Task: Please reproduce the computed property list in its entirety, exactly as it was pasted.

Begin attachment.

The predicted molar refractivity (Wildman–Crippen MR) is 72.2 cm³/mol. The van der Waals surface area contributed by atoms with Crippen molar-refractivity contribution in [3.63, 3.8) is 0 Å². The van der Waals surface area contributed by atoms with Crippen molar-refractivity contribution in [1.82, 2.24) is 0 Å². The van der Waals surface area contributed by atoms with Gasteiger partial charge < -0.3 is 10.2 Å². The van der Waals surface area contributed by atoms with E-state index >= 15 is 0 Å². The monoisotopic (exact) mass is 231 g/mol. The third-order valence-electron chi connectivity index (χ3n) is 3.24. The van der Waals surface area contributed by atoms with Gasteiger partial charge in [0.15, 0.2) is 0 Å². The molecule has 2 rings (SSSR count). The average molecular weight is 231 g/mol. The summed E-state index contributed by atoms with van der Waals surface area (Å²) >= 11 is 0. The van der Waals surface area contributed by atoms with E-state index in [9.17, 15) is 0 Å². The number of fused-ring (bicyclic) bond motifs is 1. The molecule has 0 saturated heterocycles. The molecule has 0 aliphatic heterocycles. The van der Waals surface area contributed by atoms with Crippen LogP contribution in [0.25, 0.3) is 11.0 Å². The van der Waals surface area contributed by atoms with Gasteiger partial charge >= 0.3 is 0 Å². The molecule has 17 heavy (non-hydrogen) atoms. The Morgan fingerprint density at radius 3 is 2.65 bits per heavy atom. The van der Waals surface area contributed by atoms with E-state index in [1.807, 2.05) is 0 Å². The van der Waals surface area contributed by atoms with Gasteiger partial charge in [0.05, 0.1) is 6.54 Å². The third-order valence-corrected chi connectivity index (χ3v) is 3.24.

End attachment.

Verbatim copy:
The predicted molar refractivity (Wildman–Crippen MR) is 72.2 cm³/mol. The van der Waals surface area contributed by atoms with Crippen molar-refractivity contribution in [3.63, 3.8) is 0 Å². The van der Waals surface area contributed by atoms with Crippen molar-refractivity contribution in [1.82, 2.24) is 0 Å². The van der Waals surface area contributed by atoms with Gasteiger partial charge < -0.3 is 10.2 Å². The van der Waals surface area contributed by atoms with E-state index >= 15 is 0 Å². The monoisotopic (exact) mass is 231 g/mol. The third-order valence-electron chi connectivity index (χ3n) is 3.24. The van der Waals surface area contributed by atoms with Gasteiger partial charge in [0.15, 0.2) is 0 Å². The molecule has 2 rings (SSSR count). The average molecular weight is 231 g/mol. The summed E-state index contributed by atoms with van der Waals surface area (Å²) >= 11 is 0. The van der Waals surface area contributed by atoms with E-state index in [9.17, 15) is 0 Å². The number of fused-ring (bicyclic) bond motifs is 1. The molecule has 0 saturated heterocycles. The molecule has 0 aliphatic heterocycles. The van der Waals surface area contributed by atoms with Crippen LogP contribution in [0.25, 0.3) is 11.0 Å². The van der Waals surface area contributed by atoms with Gasteiger partial charge >= 0.3 is 0 Å². The molecule has 17 heavy (non-hydrogen) atoms. The Morgan fingerprint density at radius 3 is 2.65 bits per heavy atom. The van der Waals surface area contributed by atoms with E-state index in [1.807, 2.05) is 0 Å². The van der Waals surface area contributed by atoms with Gasteiger partial charge in [0.05, 0.1) is 6.54 Å². The third-order valence-corrected chi connectivity index (χ3v) is 3.24.